Dramatic case in UK
But what can happen when dementia is treated as a terminal illness may not always please close family members, an article in the London Sunday Times suggests. The case of 80-year-old Hazel Fenton became a minor healthcare scandal in Britain this week. After hospital doctors decided in January that she would only live for a few more days, they withdrew her antibiotics and denied her artificial feeding. They were following the controversial "Liverpool care pathway plan". This, its critics allege, mandates withdrawal of treatment not only from dying patients, but also from elderly patients who are not dying.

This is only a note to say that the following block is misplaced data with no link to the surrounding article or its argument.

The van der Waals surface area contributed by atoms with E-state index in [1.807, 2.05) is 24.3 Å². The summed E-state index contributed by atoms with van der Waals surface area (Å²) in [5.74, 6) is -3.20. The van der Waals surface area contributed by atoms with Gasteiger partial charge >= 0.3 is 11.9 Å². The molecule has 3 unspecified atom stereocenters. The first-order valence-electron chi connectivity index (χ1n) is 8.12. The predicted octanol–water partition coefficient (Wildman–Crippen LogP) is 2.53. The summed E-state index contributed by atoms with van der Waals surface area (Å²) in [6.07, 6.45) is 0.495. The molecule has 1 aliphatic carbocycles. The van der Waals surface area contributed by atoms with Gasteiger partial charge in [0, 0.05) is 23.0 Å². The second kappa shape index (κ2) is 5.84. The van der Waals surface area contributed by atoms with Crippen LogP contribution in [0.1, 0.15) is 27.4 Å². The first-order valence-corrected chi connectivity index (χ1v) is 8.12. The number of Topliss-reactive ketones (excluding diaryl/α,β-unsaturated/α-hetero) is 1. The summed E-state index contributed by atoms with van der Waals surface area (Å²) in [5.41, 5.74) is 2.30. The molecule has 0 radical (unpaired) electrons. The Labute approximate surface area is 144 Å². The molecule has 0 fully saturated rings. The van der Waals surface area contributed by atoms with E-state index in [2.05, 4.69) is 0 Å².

In Mrs Fenton’s case, her daughter Christine Ball fought to have her care restored. She survived and is now living in a nursing home. Ms Ball says: "My mother was going to be left to starve and dehydrate to death. It really is a subterfuge for legalised euthanasia of the elderly on the [National Health Service]." She claims that her objections were ignored. A nurse even asked her: "What do you want done with your mother’s body?"
Although newspaper accounts do not suggest that Mrs Fenton was suffering from dementia, she was elderly, ill, disabled and unable to defend her own interests – which is the case with all demented patients. With a dramatic rise in dementia on the horizon, it is obvious that another bitter bioethical dispute is on the horizon. ~ London Sunday Times, Oct 11
- How long can you put off seeing the doctor because of lockdowns? - December 3, 2021
- House of Lords debates assisted suicide—again - October 28, 2021
- Spanish government tries to restrict conscientious objection - October 28, 2021